DENTON, Texas – Denton County Public Health officials say the trend in COVID-19 infection in the county is incorrect, with an increase of more than 2,000 cases in two weeks.
Public health officials also say the number of positive cases in Denton County has more than doubled in recent weeks.
County health officials say the county’s positivity rates have risen in the past three weeks from about 11 percent to 23 percent of positive tests, although fewer tests were done in the county last week.
Public health officials say there is growing concern these days about Labor Day holidays and schools preparing for the fall.
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Denton County Director of Public Health dr. Matt Richardson briefed the county commissioners on Tuesday morning on the current reality facing more and more COVID-19 cases.
“In two weeks, more than 2,000 cases and 30 percent of all confirmed cases occurred within a two-week period. It’s a huge leap, “said Dr. Richardson. Thus, for every 100 cases, almost one in four, approximately 23.5 percent, is positive. It shows a lot of disease transmission and shows us that these cases now reveal others at worst. So we are worried that this case will grow even more. “
County health officials say the new cases come from a variety of sources, and they point out that people can wear face masks or keep their distance from others as much as possible.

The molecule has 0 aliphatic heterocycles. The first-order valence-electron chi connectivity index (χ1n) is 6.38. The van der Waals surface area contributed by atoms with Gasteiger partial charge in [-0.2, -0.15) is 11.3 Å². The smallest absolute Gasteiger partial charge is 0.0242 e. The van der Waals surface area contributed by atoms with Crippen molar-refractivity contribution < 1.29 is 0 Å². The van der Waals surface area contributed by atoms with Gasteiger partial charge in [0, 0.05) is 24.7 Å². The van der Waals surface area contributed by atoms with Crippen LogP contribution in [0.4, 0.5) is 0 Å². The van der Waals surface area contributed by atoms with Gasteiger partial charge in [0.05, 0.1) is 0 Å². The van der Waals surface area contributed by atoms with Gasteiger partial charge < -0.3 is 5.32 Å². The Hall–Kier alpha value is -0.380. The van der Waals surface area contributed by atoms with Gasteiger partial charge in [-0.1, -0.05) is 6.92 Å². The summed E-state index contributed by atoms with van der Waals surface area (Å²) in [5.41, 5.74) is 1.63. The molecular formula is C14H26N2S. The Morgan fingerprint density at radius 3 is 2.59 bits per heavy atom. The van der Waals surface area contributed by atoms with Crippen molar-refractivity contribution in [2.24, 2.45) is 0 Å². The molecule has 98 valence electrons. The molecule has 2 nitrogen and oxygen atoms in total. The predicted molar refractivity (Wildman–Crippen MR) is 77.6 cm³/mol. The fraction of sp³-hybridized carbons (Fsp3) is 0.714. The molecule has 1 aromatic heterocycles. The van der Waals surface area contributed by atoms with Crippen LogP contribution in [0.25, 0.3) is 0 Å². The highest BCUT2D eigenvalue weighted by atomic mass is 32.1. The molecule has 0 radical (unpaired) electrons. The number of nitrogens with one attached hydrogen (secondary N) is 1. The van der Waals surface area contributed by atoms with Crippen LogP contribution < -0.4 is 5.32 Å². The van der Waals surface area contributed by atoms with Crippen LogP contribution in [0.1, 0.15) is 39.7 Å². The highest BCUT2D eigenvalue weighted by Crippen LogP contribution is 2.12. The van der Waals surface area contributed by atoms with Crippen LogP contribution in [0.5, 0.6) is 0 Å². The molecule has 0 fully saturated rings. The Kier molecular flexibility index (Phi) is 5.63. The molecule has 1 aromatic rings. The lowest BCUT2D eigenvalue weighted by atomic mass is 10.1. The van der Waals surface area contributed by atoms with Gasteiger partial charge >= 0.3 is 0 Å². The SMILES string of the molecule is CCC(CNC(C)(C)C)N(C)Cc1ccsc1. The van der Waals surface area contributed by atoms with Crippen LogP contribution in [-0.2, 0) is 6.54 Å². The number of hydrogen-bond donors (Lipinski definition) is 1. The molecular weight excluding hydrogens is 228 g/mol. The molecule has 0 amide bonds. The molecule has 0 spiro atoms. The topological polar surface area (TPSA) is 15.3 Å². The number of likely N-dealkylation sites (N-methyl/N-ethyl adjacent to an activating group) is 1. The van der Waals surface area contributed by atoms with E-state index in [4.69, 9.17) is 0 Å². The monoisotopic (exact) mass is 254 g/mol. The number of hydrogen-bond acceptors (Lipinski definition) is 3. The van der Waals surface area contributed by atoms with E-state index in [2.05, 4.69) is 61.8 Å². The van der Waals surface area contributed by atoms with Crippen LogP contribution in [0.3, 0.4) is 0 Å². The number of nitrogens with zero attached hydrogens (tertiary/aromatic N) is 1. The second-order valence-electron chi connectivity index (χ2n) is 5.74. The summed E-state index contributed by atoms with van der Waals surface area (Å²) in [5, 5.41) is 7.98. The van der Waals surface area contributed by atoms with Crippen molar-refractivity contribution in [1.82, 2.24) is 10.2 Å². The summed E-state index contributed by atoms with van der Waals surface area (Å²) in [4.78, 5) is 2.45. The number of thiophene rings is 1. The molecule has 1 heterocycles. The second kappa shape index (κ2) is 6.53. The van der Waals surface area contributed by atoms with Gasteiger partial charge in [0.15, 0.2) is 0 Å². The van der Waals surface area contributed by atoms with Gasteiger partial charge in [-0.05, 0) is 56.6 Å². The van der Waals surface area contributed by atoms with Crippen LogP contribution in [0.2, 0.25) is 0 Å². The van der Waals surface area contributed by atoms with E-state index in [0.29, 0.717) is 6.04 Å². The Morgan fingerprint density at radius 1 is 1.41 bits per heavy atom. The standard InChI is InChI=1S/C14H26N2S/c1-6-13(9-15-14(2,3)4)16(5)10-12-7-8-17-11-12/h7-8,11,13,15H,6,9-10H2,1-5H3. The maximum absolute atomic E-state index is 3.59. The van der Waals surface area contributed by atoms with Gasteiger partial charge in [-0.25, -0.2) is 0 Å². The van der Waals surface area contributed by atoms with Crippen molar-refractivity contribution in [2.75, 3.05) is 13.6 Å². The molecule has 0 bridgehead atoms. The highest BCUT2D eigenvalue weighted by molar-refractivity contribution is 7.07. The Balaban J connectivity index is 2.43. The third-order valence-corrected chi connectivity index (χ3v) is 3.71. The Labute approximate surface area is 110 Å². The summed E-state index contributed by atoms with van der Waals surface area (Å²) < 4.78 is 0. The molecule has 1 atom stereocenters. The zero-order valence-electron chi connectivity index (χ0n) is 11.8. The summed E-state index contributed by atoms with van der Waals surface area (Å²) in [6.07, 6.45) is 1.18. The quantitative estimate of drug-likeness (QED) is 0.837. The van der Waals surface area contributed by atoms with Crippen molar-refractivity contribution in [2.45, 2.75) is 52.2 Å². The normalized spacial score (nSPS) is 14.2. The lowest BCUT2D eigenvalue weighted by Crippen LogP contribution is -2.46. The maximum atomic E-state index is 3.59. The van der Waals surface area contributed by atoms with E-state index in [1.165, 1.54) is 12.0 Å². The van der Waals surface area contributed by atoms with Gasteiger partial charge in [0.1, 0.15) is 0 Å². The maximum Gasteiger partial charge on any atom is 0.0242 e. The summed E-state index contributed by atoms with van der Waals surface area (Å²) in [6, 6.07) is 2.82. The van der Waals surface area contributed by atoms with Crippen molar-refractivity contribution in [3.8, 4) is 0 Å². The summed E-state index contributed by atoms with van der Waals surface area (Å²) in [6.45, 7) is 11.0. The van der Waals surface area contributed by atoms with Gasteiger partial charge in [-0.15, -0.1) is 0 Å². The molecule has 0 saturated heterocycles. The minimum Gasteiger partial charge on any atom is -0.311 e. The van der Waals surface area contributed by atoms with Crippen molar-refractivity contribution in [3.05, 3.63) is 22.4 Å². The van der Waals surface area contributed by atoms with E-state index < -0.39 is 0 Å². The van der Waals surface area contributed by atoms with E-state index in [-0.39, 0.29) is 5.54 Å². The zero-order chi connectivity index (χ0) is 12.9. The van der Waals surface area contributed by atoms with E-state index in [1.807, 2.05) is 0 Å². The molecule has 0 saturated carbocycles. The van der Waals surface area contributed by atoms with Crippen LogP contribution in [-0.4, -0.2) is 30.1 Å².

“Unfortunately, tracking results are everywhere and a lot of household contacts,” said Dr. Richardson. “It simply came to our notice then. Some professional contacts and some contacts that are transmitted only locally, we cannot determine exactly where someone was exposed. “
After consulting with the Attorney General’s Office, Denton County found that local public health officials did not have the authority to order school campuses to remain closed.
County health officials, based on new data, only recommended that school districts postpone individuals ’courses until Sept. 8.
Some districts, such as the Lewisville ISD, have already announced that they will be operational in August and will not be open to personal learning until September.
Public health officials say they hope the delay will give schools more time to get safety protocols.
“Teacher to teacher. Student to teacher. Teacher to student. All of this remains an opportunity, ”said Dr. Richardson. “Both with these additional cases, and with the extra positivity, we are fashioning in such a way that we see a high risk.”
Denton County Public Health officials also say COVID-19 cases between the ages of 0 and 19 have jumped from 14 to 165 since Remembrance Day week. distribute to others in the home or community.
INTERACTIVE MAP: Watch the Texas cases in your county here